If you've ever visited us here at Pinkham Notch, you probably at some point have hiked out to Lost
|Looking North from the big flat rock on Lost Pond|
Pond. It is a great way to warm your legs up for heartier hikes and a beautiful pay off for a little bit of work. We send people over there every day when they come through and just have time to just barely get into the woods. The wonder of Lost Pond is that although you are only .5m into the woods and less than that away from the road, you still do experience this amazing feeling of apartness and isolation! So when my niece who had recently moved to the area wanted to go check it out, I jumped in for the ride!
|Ice on the Bog|
The Lost Pond Trail is officially a part of the Appalachian Trail and leaves almost directly across from the Pinkham Notch Visitor Center. It crosses the bog on the other side of Route 16 and
then follows the river down to the pond. There is very little elevation change and the footing does not get tricky until right before the pond. The canopy is largely soft woods with enough deciduous trees to make a fall hike really pretty! Our leaves here in the Notch are pretty much gone at this point but evergreens are always beautiful! On the far end of the pond, there is a nice flat rock which is an awesome place to take a break and take in the view of Mt. Washington directly over the pond. Most people just hike out to this rock and then return the same way. Liz however wanted to travel the whole length of the one mile trail and check out where it reconnects to Route 16, making it a loop.
|Evergreens and Leaves|
We continued on from the pond and from here the trail gets kind of wild. Large boulders and uneven footing make even finding the trail a task and once found, negotiating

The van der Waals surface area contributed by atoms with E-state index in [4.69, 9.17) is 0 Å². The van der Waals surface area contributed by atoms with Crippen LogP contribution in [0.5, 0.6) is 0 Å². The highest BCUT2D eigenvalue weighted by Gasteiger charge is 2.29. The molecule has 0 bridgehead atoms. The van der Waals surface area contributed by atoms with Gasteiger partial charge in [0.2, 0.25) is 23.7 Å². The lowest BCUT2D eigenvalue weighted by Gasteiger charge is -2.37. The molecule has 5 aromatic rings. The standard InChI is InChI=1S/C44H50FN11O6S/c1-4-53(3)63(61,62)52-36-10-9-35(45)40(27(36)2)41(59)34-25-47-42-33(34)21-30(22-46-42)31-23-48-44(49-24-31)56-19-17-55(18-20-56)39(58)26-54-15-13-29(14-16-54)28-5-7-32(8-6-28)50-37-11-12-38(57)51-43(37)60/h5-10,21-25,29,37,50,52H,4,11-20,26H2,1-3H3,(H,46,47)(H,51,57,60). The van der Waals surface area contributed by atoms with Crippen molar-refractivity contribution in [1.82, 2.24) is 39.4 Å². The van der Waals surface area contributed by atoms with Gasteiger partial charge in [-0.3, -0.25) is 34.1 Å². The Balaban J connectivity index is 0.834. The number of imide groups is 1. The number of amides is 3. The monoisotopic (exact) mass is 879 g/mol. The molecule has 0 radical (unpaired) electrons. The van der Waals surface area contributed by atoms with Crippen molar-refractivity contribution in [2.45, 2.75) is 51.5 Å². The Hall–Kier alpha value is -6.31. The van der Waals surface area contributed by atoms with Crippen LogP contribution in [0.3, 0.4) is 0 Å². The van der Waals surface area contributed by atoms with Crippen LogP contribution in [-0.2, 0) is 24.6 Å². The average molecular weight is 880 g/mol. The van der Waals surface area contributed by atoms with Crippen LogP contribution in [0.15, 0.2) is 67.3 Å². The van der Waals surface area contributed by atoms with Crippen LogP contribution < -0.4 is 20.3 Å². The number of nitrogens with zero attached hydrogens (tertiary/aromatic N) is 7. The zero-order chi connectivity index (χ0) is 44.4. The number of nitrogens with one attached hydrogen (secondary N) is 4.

it can be a challenge for new walkers. If you are adventurous however,
it is a pretty section with new views of the water and the waterway and a
slight height of land with some ledges. The trail goes over the height
of land and descends to the Wildcat Ridge Trail which turns left and
begins the arduous ascent of Wildcat Ridge immediately. ( I call those
2.2 m the "unrelenting stair climber"!) Liz and I turned right on the
Wildcat Ridge Trail and walked out towards Route 16 across from Glen Ellis Falls. Here there is a real interesting crossing of the Ellis River. It's one of my least favorite in the whole Whites in that a jump is required and the balance on the rocks involved in the jump are iffy. Many do do it however so my recommendation is to check it out. If you're not comfortable with it, simply turn around and return the way you came for a total of a 2 m hike! Liz and I jumped the river the other day. I was successful. Liz had one foot land in the water but she kept going and managed to keep her foot dry!
|The trail comes in close to the River|
We walked back up Route 16 to Pinkham Notch, making our hike 1 1/2 hours long. Along the way on the west side of the road is an
awesome spring which has great tasting water. If you decide to try it however, remember that all water is recommended to be filtered or treated!
|First Sight of the Pond|
Alternatively to returning via the road, you could cross Route 16 and climb up the Glen Boulder Trail to its intersection with the Direttissima Trail which would also bring you back to the Visitor Center. This would make your hike 2 3/4 miles long instead of 1 3/4 miles long and would probably take you 2 1/2 hours at the most.
Trail conditions right now are in the cross over season. Plan on ice and some snow at elevation. We had hoarfrost on the Lost Pond Trail and the bog was thinly frozen over. Crossing the river however was still fine...there was no ice on the rocks yet. If planning to climb "up" at all, I would plan to carry your Microspikes. You may not need them,but they are light weight enough to bring with and then not have to turn
back if you find an iced over section in your way! If you are a guest
here at Joe Dodge Lodge remember that the Hillsound Trail Crampon, another good product, is available at our Demo Center! Also for elevation plan extra layers of clothing for really cold temperatures and no matter where you are going, remember it is getting dark now at 5pm!!! Bring your headlamps!!! Call us any time here at Pinkham for the latest in weather from the summit of Mt. Washington!
|The rough trail beyond the Pond|
If interested in hiking Lost Pond, you can find this hike on AMC Map #1 for the Presidential Range and the description is in the AMC White Mountain Guide. Because it is a classic short hike in the White Mountains you will also find it in many a dayhike book. Consider AMC's Best Day Hikes in the White Mountains on page 213!
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Labels: Appalachian Trail, Demo center, Fall, Foliage, hike safe, Hiking, Joe Dodge Lodge, Mount Washington, New Hampshire, Pinkham Notch, Waterfalls, White Mountains